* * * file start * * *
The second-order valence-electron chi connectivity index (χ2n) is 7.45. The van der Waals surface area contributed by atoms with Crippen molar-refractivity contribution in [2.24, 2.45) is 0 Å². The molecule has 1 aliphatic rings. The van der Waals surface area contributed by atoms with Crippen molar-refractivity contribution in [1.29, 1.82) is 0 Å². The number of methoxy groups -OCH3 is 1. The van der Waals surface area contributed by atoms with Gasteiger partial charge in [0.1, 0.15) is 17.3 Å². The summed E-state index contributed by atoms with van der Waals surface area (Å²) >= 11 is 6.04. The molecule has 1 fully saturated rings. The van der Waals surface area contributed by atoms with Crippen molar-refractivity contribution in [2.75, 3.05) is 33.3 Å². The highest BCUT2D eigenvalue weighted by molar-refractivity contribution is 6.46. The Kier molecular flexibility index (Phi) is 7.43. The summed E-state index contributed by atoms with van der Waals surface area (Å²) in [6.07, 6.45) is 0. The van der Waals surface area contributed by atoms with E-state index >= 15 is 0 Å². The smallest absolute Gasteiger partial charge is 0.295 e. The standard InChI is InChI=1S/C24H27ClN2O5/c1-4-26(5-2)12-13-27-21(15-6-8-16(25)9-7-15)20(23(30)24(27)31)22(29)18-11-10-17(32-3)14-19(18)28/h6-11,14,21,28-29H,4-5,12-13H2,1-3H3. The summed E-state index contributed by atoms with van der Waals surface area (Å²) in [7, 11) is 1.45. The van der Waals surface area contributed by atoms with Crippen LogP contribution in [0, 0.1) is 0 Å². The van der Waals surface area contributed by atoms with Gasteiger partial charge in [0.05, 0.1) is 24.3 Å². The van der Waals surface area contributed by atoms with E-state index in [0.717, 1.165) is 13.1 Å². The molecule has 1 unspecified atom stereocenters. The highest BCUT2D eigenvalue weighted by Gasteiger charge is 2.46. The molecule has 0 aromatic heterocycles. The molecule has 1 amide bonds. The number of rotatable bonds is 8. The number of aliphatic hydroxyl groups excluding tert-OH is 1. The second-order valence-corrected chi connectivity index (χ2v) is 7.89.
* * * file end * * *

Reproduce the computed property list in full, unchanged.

The second-order valence-electron chi connectivity index (χ2n) is 7.45. The van der Waals surface area contributed by atoms with Crippen molar-refractivity contribution in [2.24, 2.45) is 0 Å². The molecule has 1 aliphatic rings. The van der Waals surface area contributed by atoms with Crippen molar-refractivity contribution in [1.29, 1.82) is 0 Å². The number of methoxy groups -OCH3 is 1. The van der Waals surface area contributed by atoms with Gasteiger partial charge in [0.1, 0.15) is 17.3 Å². The summed E-state index contributed by atoms with van der Waals surface area (Å²) >= 11 is 6.04. The molecule has 1 fully saturated rings. The van der Waals surface area contributed by atoms with Crippen molar-refractivity contribution in [2.75, 3.05) is 33.3 Å². The highest BCUT2D eigenvalue weighted by molar-refractivity contribution is 6.46. The Kier molecular flexibility index (Phi) is 7.43. The summed E-state index contributed by atoms with van der Waals surface area (Å²) in [6.07, 6.45) is 0. The van der Waals surface area contributed by atoms with E-state index >= 15 is 0 Å². The smallest absolute Gasteiger partial charge is 0.295 e. The standard InChI is InChI=1S/C24H27ClN2O5/c1-4-26(5-2)12-13-27-21(15-6-8-16(25)9-7-15)20(23(30)24(27)31)22(29)18-11-10-17(32-3)14-19(18)28/h6-11,14,21,28-29H,4-5,12-13H2,1-3H3. The summed E-state index contributed by atoms with van der Waals surface area (Å²) in [7, 11) is 1.45. The van der Waals surface area contributed by atoms with Crippen LogP contribution in [0, 0.1) is 0 Å². The van der Waals surface area contributed by atoms with Gasteiger partial charge in [0.05, 0.1) is 24.3 Å². The van der Waals surface area contributed by atoms with E-state index in [0.717, 1.165) is 13.1 Å². The molecule has 1 unspecified atom stereocenters. The highest BCUT2D eigenvalue weighted by Gasteiger charge is 2.46. The molecule has 0 aromatic heterocycles. The molecule has 1 amide bonds. The number of rotatable bonds is 8. The number of aliphatic hydroxyl groups excluding tert-OH is 1. The second-order valence-corrected chi connectivity index (χ2v) is 7.89.